And, I can't be sure what range the original VOB is unless I had it. But, if it's film source, it's 99.9% likely the range is 0-255. But, of course, VOBs support BOTH ranges. So even though source is 0-255, the information exists in the file to create 16-235 (for NTSC) when needed.

    I didn't mention it in the tutorial, but make sure the YUV-RGB range inside DGMPGDec is PC SCALE. As the TV scale creates 16-235 levels.

    You say though you are running an NVidia card. There is a huge 0-255 and 16-235 problem with them. But, this is ONLY for when hardware is requested to render video to the screen. This doesn't affect the original levels in the video.

    Read here:
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  22. If the VOBs also contain the 16-235 information, Vegas is probably displaying it at that color range on the timeline. I read somewhere that DV footage imported onto the Vegas timeline are seen as 16-235 - don't know if the rule applies to other formats, but I think it's safe to say the VOBs are. Then again, I'm not entirely sure. On the other hand, if the AVIs are 0-255 and that's the way it's being displayed on Vegas, then it probably just depends on the file.

    The only problem I have now is rendering back to MPEG-2 as you mentioned; the video comes out much darker than the original. I guess it's probably the NVIDIA card. I'm going to have to look into more when I have the time.
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  23. Yeah, but the Nvidia card should only affect how the video LOOKS when hardware is requested. It doesn't change colours in the video file.

    It might be just how Vegas handles the files. But I can't be sure. I never used this program.

    You can always shut off all hardware acceleration to check what the REAL range is. This way, your video card won't be used to display the file.

    The option to Shut off all hardware acceleration is inside the display properties.
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    Thanks for the reply and the tips.
    Another question: which do you think is the best way to render the final video (with Premiere Pro) if it will go on a dvd again?
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  25. That would definitely any sort of lossless AVI
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    Thanks again!
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    Hi Guiboche, I've managed to edit the vob's in several different ways.

    I tried just renaming the vob to mpg & premiere accepted it. Then I tried your method aswell which work perfectly using VFAPI "Dummy AVI".

    So I can easily edit vob files now, my problem lies with the resolution. I'm using Premiere 6.5 & not Pro so my settings are slightly different. The problem I run into is that when I export "using lossless or no compression" I get slight pixelation on the boarder of the visuals. It seems to be from me resizing to a 16:9 resolution.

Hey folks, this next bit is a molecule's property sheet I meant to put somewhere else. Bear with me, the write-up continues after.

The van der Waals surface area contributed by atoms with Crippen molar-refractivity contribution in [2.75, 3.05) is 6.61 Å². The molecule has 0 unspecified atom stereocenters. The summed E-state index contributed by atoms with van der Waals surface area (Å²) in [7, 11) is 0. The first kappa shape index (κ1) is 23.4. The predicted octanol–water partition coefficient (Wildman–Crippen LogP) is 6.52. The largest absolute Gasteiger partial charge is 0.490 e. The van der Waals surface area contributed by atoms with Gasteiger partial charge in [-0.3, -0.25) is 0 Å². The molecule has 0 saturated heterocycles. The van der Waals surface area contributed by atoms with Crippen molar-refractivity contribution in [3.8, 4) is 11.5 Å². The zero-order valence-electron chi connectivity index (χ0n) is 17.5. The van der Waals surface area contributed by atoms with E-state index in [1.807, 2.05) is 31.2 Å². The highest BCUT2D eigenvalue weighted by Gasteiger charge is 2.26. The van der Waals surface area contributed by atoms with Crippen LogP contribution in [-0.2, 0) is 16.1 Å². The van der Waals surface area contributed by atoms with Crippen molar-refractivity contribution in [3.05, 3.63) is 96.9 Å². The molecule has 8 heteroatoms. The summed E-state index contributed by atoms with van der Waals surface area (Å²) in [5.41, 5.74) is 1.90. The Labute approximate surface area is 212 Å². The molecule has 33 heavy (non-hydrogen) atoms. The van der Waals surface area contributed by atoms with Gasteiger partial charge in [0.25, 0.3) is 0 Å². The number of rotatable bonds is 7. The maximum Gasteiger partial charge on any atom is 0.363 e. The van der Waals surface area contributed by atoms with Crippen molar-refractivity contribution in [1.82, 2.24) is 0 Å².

It reads as 720 X 576 but when I export this is not correct as the aspect ratio is out for one & the pixelation problem presists. I've also tried your resolution of 720 X 480 but with the same aspect & pixel problem.

    I've actually seen that unlike your dummy avi, mine straigtht from creation losses it's aspect ratio & becomes squashed into 4:3 unlike yours that retain it's 16:9.

    So I've found a export resoultion in premiere that returns the footage proportions to that of the original vob, using a strange 768 X 432. The result looks identical to the original vob, except for the pixel edges.

    The DVD I'm editing is Transformers PAL, 25fps.

    Please help?
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    It seems to be the pixel aspect ratio in Adobe Premiere 6.5 that doesn't function correctly. If I export straight to MPEG and use the settings there it's fine.

    Still have the problem with the pixelated edges on the visual though??

    Yeah, maybe I'll have to fork out some cash & go buy Premiere Pro...
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    Please help me!!

    I have been trying for HOURS to get this DVD in an editable state. I want to take footage from a DVD so that I can edit it with Premiere CS3. I have a perfectly awesome video file that I ripped from the DVD, but Premiere will NOT read it.

    Maybe if some basic questions are answered for me, maybe I can take it from there. I have been using many guides, downloaded many programs and codecs, and still cannot get this to work. Maybe it is my Vista 64, I don't know. Anyway, here are some basic questions:

    1- How do I make a VOB file from the DVD so that I can follow this guide?

    2- Using VirtualDub, how do I save using the Pana DV codec? On the compression tab, I do not see a setting for saving it as a Pana DV file so that I can edit with Premiere.

    I had no problem with this sort of task last year, but then again I had XP and everything was nice and easy. Now I am so frustrated because I think I have tried everything to get this to work. But I cannot. I would greatly appreciate any help at all. Thanks immensely!!
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  30. The way you are requesting to get video into premiere is COMPLETELY different then what I have written in this guide.

    If you follow this guide step-by-step, you should have no problem getting the video into premiere.

    How to get the footage into DV format will not be covered here. There are other guides for that method. This guide is the frameserve method.